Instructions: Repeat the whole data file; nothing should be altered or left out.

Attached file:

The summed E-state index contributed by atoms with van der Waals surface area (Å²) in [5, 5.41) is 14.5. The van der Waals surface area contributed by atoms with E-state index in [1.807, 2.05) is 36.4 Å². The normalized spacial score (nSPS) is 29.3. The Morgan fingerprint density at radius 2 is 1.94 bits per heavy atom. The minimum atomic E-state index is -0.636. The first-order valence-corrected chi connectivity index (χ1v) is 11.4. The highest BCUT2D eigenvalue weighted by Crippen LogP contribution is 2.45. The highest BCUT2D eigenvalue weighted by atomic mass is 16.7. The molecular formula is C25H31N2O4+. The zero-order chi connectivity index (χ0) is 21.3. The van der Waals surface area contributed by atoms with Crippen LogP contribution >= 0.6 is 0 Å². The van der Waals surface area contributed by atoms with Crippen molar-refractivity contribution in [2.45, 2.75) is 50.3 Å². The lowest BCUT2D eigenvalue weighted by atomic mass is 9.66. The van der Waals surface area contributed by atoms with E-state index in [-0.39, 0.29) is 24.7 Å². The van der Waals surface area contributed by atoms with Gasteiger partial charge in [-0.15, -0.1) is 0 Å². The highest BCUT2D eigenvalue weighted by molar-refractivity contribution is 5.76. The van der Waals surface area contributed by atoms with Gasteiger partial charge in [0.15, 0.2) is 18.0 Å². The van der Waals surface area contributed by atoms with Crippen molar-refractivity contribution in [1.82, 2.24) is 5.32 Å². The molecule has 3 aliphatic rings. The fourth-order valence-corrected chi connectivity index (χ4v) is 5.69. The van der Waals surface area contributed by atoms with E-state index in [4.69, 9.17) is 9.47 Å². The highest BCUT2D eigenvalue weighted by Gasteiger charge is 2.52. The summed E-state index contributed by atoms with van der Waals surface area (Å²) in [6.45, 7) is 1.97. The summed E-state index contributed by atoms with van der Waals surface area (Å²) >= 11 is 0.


The summed E-state index contributed by atoms with van der Waals surface area (Å²) in [5, 5.41) is 14.5. The van der Waals surface area contributed by atoms with E-state index in [1.807, 2.05) is 36.4 Å². The normalized spacial score (nSPS) is 29.3. The Morgan fingerprint density at radius 2 is 1.94 bits per heavy atom. The minimum atomic E-state index is -0.636. The first-order valence-corrected chi connectivity index (χ1v) is 11.4. The highest BCUT2D eigenvalue weighted by Crippen LogP contribution is 2.45. The highest BCUT2D eigenvalue weighted by atomic mass is 16.7. The molecular formula is C25H31N2O4+. The zero-order chi connectivity index (χ0) is 21.3. The van der Waals surface area contributed by atoms with Crippen LogP contribution >= 0.6 is 0 Å². The van der Waals surface area contributed by atoms with Crippen molar-refractivity contribution in [2.45, 2.75) is 50.3 Å². The lowest BCUT2D eigenvalue weighted by atomic mass is 9.66. The van der Waals surface area contributed by atoms with E-state index in [-0.39, 0.29) is 24.7 Å². The van der Waals surface area contributed by atoms with Gasteiger partial charge in [-0.15, -0.1) is 0 Å². The highest BCUT2D eigenvalue weighted by molar-refractivity contribution is 5.76. The van der Waals surface area contributed by atoms with Gasteiger partial charge in [0.15, 0.2) is 18.0 Å². The van der Waals surface area contributed by atoms with Crippen molar-refractivity contribution in [1.82, 2.24) is 5.32 Å². The molecule has 3 aliphatic rings. The fourth-order valence-corrected chi connectivity index (χ4v) is 5.69. The van der Waals surface area contributed by atoms with E-state index in [4.69, 9.17) is 9.47 Å². The highest BCUT2D eigenvalue weighted by Gasteiger charge is 2.52. The summed E-state index contributed by atoms with van der Waals surface area (Å²) in [6.45, 7) is 1.97. The summed E-state index contributed by atoms with van der Waals surface area (Å²) >= 11 is 0.